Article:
Hyundai Planning For 250-Mile EV By 2020

The Korean auto manufacturer Hyundai is planning to release an all-electric vehicle with a single-charge range of 250 miles by the end of the decade, according to recent reports.

The news originates with comments made by Hyundai executive Ahn Byung-ki in an interview with Automotive News, so is likely to be quite solid. Interestingly, the company executive also commented that, while electric vehicle (EV) technology development has been relatively steady over the past 6 years, the next 2 years are likely to see accelerated development.

Hyundai IONIQ

Hyundai will of course be releasing a fairly compelling all-electric vehicle later this year in the US — the all-electric version of the Ioniq, which will possess a single-charge range of 110 miles. The “compelling” bit is of course that the pricing is expected to be fairly reasonable.

Autoblog in its coverage expounds on the connection between the electric Ioniq and the unnamed 250-mile EV, noting that, after the Ioniq, “Hyundai and its Kia and Genesis sister companies may develop a 200-mile range EV for 2018, and then that 250-mile-range car for 2020. Byung-ki isn’t concerned that the Ioniq will quickly be outdated because the longer-range vehicles will also be priced higher. The Hyundai executive also said the company had no plans to take on Tesla Motors in the luxury EV market.”

Positioning itself as a provider of lower-cost, “affordable” EVs is likely a good strategy for the company, as Tesla has more or less revealed that it won’t be developing an EV cheaper than the Model 3 anytime soon.

Via CleanTechnica

5 thoughts on “Hyundai Planning For 250-Mile EV By 2020

  1. EPA or NEDC? Because there’s a big difference between the two (NEDC about +50% more inflated numbers). EPA numbers are a lot more realistic.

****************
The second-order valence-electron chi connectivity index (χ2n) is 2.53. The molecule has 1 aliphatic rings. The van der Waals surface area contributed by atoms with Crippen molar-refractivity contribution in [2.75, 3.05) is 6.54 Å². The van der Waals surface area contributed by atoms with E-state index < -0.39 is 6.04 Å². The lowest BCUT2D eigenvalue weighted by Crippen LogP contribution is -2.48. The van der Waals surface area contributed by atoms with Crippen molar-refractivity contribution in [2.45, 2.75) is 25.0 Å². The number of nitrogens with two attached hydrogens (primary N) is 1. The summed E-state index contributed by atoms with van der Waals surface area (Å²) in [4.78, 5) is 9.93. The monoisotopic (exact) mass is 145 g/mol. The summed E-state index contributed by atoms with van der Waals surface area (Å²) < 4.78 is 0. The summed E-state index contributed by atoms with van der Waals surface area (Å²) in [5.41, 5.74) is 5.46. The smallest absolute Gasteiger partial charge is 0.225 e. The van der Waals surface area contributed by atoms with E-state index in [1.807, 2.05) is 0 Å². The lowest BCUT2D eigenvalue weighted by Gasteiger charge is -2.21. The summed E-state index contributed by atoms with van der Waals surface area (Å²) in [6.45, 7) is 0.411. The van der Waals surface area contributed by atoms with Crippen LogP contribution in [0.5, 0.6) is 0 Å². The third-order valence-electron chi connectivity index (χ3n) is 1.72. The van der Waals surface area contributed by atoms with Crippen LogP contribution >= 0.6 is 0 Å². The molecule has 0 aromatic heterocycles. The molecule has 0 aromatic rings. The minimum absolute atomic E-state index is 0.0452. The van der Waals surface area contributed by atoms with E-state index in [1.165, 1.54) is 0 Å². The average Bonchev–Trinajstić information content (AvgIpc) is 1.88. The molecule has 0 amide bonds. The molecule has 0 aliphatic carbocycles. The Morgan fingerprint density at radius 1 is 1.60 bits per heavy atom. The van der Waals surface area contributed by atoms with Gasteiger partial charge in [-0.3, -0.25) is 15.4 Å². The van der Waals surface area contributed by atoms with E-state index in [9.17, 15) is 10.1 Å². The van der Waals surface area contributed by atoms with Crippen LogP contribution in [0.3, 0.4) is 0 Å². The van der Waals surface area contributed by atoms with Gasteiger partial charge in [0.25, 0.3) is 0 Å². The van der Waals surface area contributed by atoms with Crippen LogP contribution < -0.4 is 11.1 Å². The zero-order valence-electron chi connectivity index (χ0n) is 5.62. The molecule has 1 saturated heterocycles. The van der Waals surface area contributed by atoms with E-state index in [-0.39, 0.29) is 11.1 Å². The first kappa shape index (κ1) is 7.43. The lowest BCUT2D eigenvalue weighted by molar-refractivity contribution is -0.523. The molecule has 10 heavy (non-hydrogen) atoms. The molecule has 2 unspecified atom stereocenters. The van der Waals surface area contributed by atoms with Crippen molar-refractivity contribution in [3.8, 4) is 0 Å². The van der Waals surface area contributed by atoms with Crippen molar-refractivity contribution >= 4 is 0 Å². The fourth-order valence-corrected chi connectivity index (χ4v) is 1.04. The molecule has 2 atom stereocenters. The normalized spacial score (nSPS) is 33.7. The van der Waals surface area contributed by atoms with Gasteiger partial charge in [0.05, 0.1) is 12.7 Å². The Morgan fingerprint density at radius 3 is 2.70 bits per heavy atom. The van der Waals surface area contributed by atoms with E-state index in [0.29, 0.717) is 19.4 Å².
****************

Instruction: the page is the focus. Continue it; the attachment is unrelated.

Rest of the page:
1. 50% is probably too high. At least I’ve checked for the LEAF (my own car) and the NEDC numbers are about 40% higher than EPA.

      The reality is that range varies a lot. Even for ICE technology the range easily varies by 100% – more if you design the circumstances – in different real world scenarios. Highway speeds in headwind on wet winter roads in low temperatures simply require a lot more energy than the reverse set of conditions!

      That said, I agree that EPA range is much closer to the sort of numbers people will typically experience. NEDC was designed to give comparable relative numbers, not representative numbers. So if one car has a higher NEDC range it should reliably have a higher real world range as well, just not the one reported…! Unlike EPA range it is determined in lab conditions. This was seen as a strength because it means repeatability and 100% control over all relevant parameters. But it also means NEDC is more vulnerable to “gaming” where a vehicle is optimized for test conditions – even when at the expense of real-world efficiency.

      I interpreted this as an EPA range simply because it appears unbelieavably defensive to plan for 250 miles NEDC by 2020.

  2. It is my understanding that both companies are going to offer make the switch over to the SAE Standard Combo nozzle in the US

    1. Yes, Hyundai is switching to CCS (including the sister Kia brand). And so is PSA (Peugot & Citroën).

      Currently it seems to be only Nissan left with CHAdeMO. I personally don’t see a future for it, and that’s a good thing. CCS is no better, arguably worse, from a technical point of view, but the more important thing is to get a de facto standard established and stop wasting resources on duplicating hardware and software. One standard means lower prices and more charging points for the same investment.

  3. I’m not really impressed. Four years after the Bolt they will introduce a new model with perhaps 20% more range (the Bolt, though often quoted at 200 miles EPA, is only known to get “200+”; if it is equally efficient as the six year old LEAF it should get 214 miles EPA from 60 kWh).

    On the other hand, if the price is right… 250 miles is sufficient that many people will make virtually no sacrifices and gain all the benefits of an EV. Perhaps by 2020 competitive advantage will be as much or more about price than range. So it’s too soon to completely dismiss this as another irrelevant EV from Hyundai (like their imminently arriving IONIQ, which is just not even trying).

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